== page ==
For Elon, now comes the hard part.

Will his noble intentions get “trumped”?
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Last week, we asked the question: Will Elon be the dog that caught the bus?

We opined that — of the key assets that Musk is buying — all are a bit problematic.

  • The brand name is polarizing and arguably passé
  • The subscriber base is largely populated by left-leaning media and politicos …  and woke, pro-censorship loyalists who are likely to defect from an open information platform.
  • Ditto for advertisers, many (most?) of which are likely to “go Disney” and run for the hills rather than risk being outed as inadequately woke … or worse than that, being taint-branded as supporting free speech.
  • The hardware infrastructure — computers and communications network — are in place and operation .. but replicable.
  • The softwarethink: message transmission and control algorithms — are up & running … and being managed.
  • The human assets — proficient and mission-dedicated — are the biggest question marks given their zeal for progressive politics and “moderated discourse”

That gets us to Musk’s biggest challenge: Getting the organization aligned with his “open forum” vision … and, operating for (not against) Musk’s goals.

Consider an analogy: Trump’s efforts to mobilize the Federal government to his America First agenda.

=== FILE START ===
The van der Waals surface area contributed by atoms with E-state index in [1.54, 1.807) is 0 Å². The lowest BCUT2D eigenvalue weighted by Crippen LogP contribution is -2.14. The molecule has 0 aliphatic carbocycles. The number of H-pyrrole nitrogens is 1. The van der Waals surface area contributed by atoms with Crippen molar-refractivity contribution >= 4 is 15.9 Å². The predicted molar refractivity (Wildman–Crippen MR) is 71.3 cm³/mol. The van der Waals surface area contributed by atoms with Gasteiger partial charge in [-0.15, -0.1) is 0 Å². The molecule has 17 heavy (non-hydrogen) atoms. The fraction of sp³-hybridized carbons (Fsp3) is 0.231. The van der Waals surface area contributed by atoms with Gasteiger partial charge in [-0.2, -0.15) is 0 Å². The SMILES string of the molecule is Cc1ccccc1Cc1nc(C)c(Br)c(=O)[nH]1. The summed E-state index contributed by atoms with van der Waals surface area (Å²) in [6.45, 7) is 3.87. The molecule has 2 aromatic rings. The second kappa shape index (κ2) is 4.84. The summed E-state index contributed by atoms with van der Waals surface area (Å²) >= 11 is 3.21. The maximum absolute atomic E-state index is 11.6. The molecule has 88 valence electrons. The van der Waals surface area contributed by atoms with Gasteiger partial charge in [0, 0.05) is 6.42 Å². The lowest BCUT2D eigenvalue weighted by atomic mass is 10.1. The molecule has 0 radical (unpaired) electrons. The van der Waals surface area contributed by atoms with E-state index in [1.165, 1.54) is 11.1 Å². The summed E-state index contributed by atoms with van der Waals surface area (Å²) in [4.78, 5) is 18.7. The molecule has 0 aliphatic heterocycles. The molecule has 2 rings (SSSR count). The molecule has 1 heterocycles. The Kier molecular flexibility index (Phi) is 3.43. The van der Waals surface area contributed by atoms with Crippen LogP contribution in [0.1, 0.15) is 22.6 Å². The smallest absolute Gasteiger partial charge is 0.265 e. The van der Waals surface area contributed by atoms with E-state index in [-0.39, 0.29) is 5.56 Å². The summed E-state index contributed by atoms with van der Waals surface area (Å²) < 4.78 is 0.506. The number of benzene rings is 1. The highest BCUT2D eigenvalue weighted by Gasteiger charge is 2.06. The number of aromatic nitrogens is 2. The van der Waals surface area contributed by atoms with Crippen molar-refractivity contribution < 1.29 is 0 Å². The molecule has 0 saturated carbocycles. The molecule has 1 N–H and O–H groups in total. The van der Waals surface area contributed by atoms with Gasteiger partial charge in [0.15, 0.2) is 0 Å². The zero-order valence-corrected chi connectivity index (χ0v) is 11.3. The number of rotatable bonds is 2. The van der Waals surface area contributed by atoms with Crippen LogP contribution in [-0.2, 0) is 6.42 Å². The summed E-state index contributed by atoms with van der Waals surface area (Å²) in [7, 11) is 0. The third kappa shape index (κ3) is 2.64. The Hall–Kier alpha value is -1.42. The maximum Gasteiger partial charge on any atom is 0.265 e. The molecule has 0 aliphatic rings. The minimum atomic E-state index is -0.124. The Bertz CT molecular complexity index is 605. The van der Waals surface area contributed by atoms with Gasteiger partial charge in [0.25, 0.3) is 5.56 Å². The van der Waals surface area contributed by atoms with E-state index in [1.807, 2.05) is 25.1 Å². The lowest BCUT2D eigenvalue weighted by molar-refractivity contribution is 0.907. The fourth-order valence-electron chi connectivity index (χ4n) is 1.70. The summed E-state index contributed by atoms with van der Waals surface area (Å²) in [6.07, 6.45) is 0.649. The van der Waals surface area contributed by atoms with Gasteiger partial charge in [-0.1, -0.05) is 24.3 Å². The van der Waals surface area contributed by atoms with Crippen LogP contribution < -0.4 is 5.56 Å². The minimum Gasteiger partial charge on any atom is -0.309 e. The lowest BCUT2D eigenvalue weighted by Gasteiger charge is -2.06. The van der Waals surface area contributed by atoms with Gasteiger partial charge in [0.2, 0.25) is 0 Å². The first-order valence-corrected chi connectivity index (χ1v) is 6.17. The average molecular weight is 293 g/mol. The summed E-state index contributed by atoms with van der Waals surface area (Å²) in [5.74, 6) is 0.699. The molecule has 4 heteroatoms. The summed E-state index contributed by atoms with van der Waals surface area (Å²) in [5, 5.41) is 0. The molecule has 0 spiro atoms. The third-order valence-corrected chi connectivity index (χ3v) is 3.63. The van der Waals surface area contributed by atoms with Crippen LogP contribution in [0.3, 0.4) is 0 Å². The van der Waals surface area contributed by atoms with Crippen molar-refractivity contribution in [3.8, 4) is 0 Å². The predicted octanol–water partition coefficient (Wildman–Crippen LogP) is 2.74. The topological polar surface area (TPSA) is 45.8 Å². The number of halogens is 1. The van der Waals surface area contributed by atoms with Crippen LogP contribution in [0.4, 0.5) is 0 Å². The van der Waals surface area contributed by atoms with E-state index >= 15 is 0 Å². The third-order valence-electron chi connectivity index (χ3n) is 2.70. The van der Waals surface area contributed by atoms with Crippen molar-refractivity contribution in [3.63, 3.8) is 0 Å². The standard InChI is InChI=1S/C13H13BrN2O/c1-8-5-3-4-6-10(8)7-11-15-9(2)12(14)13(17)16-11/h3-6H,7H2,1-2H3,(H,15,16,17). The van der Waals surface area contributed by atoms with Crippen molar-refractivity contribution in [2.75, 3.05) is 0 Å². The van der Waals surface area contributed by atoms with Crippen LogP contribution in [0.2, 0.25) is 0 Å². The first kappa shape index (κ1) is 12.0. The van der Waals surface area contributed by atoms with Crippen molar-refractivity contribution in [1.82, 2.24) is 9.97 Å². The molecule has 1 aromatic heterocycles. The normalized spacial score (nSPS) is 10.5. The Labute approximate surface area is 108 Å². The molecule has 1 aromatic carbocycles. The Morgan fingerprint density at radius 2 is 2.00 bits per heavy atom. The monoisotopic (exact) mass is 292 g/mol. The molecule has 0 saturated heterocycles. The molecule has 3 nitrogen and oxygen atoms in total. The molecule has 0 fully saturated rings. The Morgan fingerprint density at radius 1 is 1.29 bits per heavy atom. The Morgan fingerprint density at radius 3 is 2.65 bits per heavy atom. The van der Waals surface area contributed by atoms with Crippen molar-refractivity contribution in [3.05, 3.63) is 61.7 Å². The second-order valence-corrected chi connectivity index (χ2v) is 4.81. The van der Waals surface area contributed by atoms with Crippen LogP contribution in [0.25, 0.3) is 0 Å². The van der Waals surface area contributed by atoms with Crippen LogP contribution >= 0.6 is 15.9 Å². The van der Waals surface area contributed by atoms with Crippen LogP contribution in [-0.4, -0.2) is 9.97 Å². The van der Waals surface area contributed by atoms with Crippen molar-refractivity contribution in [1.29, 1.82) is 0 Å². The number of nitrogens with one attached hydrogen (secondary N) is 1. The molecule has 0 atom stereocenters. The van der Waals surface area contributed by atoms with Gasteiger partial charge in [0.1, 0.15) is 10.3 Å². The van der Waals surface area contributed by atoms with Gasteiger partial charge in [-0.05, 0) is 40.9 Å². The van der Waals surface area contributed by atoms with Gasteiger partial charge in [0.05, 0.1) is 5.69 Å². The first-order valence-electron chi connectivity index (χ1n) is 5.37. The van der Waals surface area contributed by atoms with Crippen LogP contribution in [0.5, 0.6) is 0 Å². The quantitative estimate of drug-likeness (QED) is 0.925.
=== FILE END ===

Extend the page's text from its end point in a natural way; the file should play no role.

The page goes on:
Please, let’s stipulate to, but put aside, Trump’s personality issues and focus on his policies.

Trump was actively sabotaged by the enforcement agencies — think: “Intelligence Community”, FBI, IRS — and slow-rolled by the career bureaucrats who make “the system” work (or, not work depending on your perspective).

Remember Chuckie Schumer’s admonition to Trump:

“Let me tell you, you take on the intelligence community, they have six ways from Sunday at getting back at you.” Source

It’s easy to imagine Musk running into similar roadblocks as he tries to shift Twitter 180 degrees from politically moderated  discourse  to an open forum of alternative views.

Twitter has about 7,000 employees that will need to buy into Musk’s vision.

That’s a reach given their numbers, their technical expertise, their access to the algorithms … and, oh yeah, their deeply embedded political leanings.

Getting them on board (or replaced) will be a monumental organizational transformation.

The good news: If anybody can do it, it’s probably Musk.

Go get ‘em, Elon.

One Response to “For Elon, now comes the hard part.”

  1. Mike Says:

    The most important thing Musk can do on Twitter is to shut down the bots, which tended to propagate the worst of the worst on the platform. That was hard to do as a public company that needs to show growth. Those bots drive outrage, which drives scale. There are technical and policy solutions to combat those problems if you’re not afraid of the growth tradeoffs.

    Once you do that, you are left with a public square that is just people. It may be a smaller square with fewer “voices”, but they will be actual people. If he can get there, this becomes a more manageable situation and one that is safer for brand advertisers.

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